As I mentioned earlier, my alma mater George Mason is more known for their economics department (one with a certain libertarian flavor) than their sports department. In today’s Washington Post, one of their writers ties in Mason’s economics team to the current sports run (PDF). An excerpt:
“Think of a basketball game as a vastly simplified proxy for the real world. There are laws that govern behavior (the rulebook), people who enforce those laws (referees), and a way to measure who is succeeding and who isn’t (the score). Just as lawmakers can change the way wealth is distributed by changing tax and other rules, changes to the rules of basketball can have sometimes unpredictable effects on what teams score the most, and how. Peter Boettke, a George Mason economist and avid basketball fan, offers an outlandish example: “I can change one rule in basketball and Michael Jordan will no longer be the best basketball player of all time. You could change the rules to require the game be played on stiletto heels. Then Cindy Crawford would be the best player.”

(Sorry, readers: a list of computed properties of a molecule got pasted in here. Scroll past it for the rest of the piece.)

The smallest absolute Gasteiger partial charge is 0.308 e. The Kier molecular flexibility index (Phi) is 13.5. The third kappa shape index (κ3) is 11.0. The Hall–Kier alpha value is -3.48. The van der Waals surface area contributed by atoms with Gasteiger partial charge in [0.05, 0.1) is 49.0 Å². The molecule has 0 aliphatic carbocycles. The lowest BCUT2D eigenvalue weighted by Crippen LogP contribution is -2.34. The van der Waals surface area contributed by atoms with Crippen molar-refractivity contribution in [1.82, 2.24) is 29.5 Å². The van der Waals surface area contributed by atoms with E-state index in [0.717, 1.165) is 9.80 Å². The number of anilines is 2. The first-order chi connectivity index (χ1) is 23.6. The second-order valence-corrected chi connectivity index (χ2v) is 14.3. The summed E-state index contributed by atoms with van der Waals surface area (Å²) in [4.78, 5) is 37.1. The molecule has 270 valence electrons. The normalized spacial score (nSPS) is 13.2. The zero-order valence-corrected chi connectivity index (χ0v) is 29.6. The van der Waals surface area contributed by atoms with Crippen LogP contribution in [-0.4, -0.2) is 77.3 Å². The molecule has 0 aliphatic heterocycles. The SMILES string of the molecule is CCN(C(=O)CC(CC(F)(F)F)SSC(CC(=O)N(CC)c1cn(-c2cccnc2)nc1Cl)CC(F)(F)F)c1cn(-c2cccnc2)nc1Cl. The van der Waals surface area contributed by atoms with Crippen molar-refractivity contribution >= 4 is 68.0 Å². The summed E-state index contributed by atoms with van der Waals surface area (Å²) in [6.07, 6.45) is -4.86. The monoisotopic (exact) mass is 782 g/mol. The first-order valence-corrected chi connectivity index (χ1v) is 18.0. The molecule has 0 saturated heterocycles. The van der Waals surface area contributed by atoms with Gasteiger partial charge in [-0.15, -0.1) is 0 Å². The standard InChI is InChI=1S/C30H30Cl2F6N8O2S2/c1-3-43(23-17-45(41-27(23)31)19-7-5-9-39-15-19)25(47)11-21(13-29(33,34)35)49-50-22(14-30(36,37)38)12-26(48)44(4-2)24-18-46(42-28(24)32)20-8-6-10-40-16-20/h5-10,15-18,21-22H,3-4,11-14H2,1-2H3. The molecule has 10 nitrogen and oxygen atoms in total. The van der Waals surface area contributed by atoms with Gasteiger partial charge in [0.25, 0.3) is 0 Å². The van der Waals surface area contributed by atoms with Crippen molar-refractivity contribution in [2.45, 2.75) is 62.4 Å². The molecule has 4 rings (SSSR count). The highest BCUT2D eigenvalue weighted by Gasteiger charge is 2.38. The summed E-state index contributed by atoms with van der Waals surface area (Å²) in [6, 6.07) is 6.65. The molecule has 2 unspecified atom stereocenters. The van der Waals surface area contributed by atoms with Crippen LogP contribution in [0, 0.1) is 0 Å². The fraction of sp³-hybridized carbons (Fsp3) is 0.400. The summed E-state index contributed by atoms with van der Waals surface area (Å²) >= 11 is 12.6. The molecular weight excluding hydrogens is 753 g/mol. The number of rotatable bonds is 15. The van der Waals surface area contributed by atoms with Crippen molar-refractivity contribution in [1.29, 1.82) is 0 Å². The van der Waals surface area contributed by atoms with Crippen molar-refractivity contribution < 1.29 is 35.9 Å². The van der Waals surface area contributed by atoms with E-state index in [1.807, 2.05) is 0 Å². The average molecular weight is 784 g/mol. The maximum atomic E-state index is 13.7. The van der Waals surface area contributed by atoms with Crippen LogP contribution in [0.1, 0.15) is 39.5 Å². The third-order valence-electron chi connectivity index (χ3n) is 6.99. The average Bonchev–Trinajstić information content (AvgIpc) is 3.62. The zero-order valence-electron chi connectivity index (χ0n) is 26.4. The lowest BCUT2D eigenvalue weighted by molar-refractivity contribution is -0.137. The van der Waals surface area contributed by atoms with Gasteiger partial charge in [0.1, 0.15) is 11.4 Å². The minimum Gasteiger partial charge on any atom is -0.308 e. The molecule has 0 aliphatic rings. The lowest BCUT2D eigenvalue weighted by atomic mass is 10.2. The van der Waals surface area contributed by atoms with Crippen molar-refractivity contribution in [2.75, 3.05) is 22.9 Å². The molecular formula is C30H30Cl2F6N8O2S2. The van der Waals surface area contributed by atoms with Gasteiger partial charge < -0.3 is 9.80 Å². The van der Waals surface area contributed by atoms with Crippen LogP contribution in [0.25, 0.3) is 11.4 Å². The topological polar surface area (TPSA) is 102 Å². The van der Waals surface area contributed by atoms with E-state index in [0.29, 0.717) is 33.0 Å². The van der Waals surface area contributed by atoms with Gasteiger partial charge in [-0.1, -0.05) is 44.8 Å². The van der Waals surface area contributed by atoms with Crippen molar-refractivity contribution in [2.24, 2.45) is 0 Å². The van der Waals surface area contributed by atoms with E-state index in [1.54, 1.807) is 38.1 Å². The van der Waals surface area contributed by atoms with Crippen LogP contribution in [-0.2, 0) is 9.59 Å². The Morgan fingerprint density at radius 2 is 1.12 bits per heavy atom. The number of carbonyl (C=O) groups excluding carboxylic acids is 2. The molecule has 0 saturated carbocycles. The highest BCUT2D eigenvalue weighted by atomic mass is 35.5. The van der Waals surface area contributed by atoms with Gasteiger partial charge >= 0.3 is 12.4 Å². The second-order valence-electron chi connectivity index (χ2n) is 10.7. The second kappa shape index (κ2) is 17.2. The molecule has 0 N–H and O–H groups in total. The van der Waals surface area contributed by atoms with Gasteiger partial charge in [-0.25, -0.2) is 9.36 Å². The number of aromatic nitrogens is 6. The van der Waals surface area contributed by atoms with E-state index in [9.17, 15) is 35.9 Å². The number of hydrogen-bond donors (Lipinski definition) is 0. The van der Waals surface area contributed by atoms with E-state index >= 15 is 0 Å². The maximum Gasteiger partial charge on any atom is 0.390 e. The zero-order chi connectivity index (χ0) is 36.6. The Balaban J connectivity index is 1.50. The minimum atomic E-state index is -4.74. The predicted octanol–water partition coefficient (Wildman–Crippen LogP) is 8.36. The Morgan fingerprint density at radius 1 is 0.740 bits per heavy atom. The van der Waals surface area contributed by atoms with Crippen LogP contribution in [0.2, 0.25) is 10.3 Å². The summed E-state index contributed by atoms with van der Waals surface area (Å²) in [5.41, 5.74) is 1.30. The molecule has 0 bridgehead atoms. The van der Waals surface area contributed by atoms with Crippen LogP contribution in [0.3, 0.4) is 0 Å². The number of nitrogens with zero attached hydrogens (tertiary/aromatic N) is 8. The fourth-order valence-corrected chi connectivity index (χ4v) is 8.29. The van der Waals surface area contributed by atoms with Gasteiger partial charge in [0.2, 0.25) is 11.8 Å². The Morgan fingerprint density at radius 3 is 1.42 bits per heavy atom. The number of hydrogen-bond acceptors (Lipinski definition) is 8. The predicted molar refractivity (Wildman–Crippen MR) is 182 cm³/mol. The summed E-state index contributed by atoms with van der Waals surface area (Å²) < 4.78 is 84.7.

Here is a starting point for checking out economics/behavior research at George Mason University.